About a month ago, Enci of Bitter Lemons (http://bitter-lemons.com) wrote asking for reminiscences from people who played at The Complex. Our production of my play, Sunday Dinner, was way back in 1997 and I had to think about it.
The Complex was bijou. Everything was small, the lobby, the lighting booth, the dressing rooms, the stage. Sunday Dinner took place in a living room (what else, you may ask?) and the stage was the size of one. Perfect. A couple of chairs, a sofa, and a table, and we were home.
We put up our very own sign outside and although everything was pretty clean, we dusted and swept and vacuumed inside. We had a few hitches setting up and our lighting designer began to fret after one of the actresses plugged in her hairdryer, turned it on, and blew the electrical system. However, by opening night, the lights and sound worked like a charm.
There was a narrow dirt alley behind the theater, leading to a chain link fence on Wilcox. Between acts, we could hang out in costume, listening to street noise, and the production in the theater next door. There was a mysterious shack back there, too. I never discovered what it was for.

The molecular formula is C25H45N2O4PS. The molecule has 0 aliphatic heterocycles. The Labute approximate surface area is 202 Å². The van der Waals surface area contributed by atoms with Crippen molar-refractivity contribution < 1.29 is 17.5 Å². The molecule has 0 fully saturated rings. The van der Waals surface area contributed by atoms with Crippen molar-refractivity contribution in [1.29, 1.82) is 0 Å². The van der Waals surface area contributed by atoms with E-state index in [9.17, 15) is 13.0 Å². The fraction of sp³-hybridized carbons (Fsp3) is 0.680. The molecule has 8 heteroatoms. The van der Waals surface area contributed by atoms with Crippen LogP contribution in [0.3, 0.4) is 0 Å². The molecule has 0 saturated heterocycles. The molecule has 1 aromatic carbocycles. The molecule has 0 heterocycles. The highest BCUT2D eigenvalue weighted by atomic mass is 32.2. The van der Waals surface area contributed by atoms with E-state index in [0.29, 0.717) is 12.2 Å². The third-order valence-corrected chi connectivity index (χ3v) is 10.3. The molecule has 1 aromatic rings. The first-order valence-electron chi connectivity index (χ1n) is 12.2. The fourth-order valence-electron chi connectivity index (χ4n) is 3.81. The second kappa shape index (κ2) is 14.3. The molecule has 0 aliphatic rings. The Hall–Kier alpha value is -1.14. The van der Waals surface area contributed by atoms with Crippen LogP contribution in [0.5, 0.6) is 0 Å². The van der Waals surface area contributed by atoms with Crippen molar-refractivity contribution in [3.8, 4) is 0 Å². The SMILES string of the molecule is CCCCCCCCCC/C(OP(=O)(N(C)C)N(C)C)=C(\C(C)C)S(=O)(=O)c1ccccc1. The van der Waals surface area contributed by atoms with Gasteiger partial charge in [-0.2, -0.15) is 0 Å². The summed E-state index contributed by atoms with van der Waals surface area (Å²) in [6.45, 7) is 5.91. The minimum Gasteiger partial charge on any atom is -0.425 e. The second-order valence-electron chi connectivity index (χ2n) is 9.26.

It was part of the ambiance. There was lots of ambiance. There was walking to rehearsal past the triangular plastic banners above the car lots on Santa Monica Blvd., the feel of the hot sun bouncing up from the sidewalk, the oasis of the corner store where the clerk served us from behind a Plexiglas shield (I think we couldn’t find a place to eat), a fierce fight between two ladies of the street in front of the marquee, the race day and night to find a place to park, the humungous fine one of us got for parking 3-1/2 inches into the red curb, the volatile valet parker we never gave our keys to for fear the car would disappear; and the proximity to The Blank and The Hudson.
We were on Theatre Row.
We didn’t know then how hard we had to push and arm twist, how much we had to plea and cajole to get everyone to come to our absolutely amazing, fabulous, splendid, did we mention?, not to be missed production, so I remember, too, the not so large crowds who made us glad that the space was cozy, comfortable and intimate.
We didn’t sell out but the Complex gave us a great time. And we won a Dramalogue award!Tweet